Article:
One of the distinguishing features of many living systems is their ability to move, to self-propel, to be active. Through their motion, either voluntarily or involuntarily, living systems are able self-assemble: birds flock, fish school, bacteria swarm, etc. But such behavior is not limited to living systems. Recent advances in colloid chemistry have led to the development of synthetic, nonliving particles that are able to undergo autonomous motion by converting chemical energy into mechanical motion and work – chemical swimming. This swimming or intrinsic activity imparts new behaviors to active matter that distinguish it from equilibrium condensed matter systems. For example, active matter generates its own internal pressure (or stress), which can drive it far from equilibrium and free it from conventional thermodynamic constraints, and by so doing active matter can control and direct its own behavior and that of its surroundings. In this talk I will discuss our recent work on swimmers and on the origin of a new source for stress that is responsible for self-assembly and pattern formation in active matter.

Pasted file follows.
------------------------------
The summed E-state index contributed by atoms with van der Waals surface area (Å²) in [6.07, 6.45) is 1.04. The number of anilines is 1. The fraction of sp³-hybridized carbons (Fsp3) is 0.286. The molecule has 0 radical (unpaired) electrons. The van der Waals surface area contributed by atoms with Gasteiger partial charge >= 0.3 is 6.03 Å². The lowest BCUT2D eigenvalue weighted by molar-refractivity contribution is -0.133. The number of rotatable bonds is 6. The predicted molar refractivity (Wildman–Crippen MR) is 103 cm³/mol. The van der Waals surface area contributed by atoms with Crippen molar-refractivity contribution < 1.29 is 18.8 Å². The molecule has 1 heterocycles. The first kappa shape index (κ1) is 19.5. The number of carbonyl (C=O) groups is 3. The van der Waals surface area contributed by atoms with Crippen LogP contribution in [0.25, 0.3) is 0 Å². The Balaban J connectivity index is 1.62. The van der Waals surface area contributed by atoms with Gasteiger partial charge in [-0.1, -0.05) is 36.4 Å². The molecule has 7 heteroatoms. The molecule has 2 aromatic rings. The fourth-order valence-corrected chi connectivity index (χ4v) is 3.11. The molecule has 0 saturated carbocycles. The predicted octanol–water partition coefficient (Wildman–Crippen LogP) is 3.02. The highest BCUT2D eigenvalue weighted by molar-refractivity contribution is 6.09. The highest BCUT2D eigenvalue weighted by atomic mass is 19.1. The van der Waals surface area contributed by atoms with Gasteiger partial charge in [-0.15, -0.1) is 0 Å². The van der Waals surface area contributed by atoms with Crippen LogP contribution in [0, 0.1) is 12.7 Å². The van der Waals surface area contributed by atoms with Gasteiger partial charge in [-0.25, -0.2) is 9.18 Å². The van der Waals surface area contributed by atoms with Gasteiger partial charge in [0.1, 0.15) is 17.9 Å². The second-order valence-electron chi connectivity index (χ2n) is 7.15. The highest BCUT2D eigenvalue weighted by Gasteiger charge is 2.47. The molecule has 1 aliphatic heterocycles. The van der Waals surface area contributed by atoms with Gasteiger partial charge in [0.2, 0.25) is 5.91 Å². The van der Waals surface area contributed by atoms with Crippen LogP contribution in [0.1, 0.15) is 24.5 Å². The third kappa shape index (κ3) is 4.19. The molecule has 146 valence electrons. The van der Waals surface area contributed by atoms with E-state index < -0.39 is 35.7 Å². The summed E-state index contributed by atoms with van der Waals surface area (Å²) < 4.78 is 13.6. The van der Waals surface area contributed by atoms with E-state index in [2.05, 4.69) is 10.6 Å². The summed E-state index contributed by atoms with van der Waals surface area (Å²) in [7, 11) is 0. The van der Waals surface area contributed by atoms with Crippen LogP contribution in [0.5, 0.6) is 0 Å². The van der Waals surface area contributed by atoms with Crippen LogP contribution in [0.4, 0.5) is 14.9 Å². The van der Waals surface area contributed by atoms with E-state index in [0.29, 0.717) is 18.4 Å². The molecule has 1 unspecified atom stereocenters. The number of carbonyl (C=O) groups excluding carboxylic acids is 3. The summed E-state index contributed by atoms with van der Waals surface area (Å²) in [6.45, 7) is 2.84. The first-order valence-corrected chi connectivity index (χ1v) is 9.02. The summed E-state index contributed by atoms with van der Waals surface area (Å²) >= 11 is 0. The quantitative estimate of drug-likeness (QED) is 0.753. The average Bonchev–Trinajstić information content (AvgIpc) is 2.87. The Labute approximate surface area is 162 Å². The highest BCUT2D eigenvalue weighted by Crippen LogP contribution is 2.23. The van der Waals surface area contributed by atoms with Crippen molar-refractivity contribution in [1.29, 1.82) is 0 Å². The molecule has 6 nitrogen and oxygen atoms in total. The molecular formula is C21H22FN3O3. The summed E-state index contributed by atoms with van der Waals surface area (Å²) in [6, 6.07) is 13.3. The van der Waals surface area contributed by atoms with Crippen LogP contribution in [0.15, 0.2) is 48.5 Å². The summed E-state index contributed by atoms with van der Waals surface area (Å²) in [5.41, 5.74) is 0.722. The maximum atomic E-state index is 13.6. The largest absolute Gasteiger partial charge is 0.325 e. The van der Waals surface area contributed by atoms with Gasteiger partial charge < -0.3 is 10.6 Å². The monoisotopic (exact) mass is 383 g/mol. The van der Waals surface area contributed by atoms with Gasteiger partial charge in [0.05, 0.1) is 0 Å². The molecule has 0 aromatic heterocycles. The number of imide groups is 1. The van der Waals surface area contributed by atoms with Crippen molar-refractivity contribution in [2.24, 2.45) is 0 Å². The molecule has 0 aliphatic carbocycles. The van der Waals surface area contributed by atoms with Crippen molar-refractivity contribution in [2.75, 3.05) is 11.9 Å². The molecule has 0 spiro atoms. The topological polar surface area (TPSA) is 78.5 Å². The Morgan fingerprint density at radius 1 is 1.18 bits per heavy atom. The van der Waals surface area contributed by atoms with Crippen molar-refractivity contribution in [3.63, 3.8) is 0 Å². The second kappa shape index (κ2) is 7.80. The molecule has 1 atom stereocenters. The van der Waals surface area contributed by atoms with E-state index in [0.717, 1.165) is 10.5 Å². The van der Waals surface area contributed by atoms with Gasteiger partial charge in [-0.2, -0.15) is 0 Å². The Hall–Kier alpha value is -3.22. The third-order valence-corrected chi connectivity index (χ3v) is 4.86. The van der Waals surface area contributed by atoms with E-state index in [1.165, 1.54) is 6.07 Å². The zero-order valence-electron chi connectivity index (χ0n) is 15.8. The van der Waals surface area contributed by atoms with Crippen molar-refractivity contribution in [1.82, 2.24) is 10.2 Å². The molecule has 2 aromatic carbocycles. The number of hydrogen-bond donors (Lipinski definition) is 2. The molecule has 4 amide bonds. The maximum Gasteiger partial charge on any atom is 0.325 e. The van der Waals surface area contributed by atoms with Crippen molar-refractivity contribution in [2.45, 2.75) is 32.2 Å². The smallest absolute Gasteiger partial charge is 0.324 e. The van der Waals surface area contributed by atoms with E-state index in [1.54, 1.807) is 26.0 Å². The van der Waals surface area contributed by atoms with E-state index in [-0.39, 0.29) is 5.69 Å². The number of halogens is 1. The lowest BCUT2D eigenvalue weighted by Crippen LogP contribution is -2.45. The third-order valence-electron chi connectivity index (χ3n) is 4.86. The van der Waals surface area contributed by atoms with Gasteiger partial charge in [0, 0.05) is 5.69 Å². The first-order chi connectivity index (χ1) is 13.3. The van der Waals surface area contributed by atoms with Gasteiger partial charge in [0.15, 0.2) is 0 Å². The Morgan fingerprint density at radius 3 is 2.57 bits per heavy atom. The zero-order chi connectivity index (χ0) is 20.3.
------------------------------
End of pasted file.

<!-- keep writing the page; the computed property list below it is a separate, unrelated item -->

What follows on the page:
Seminars are open to alumni, friends of the Department, and the general public.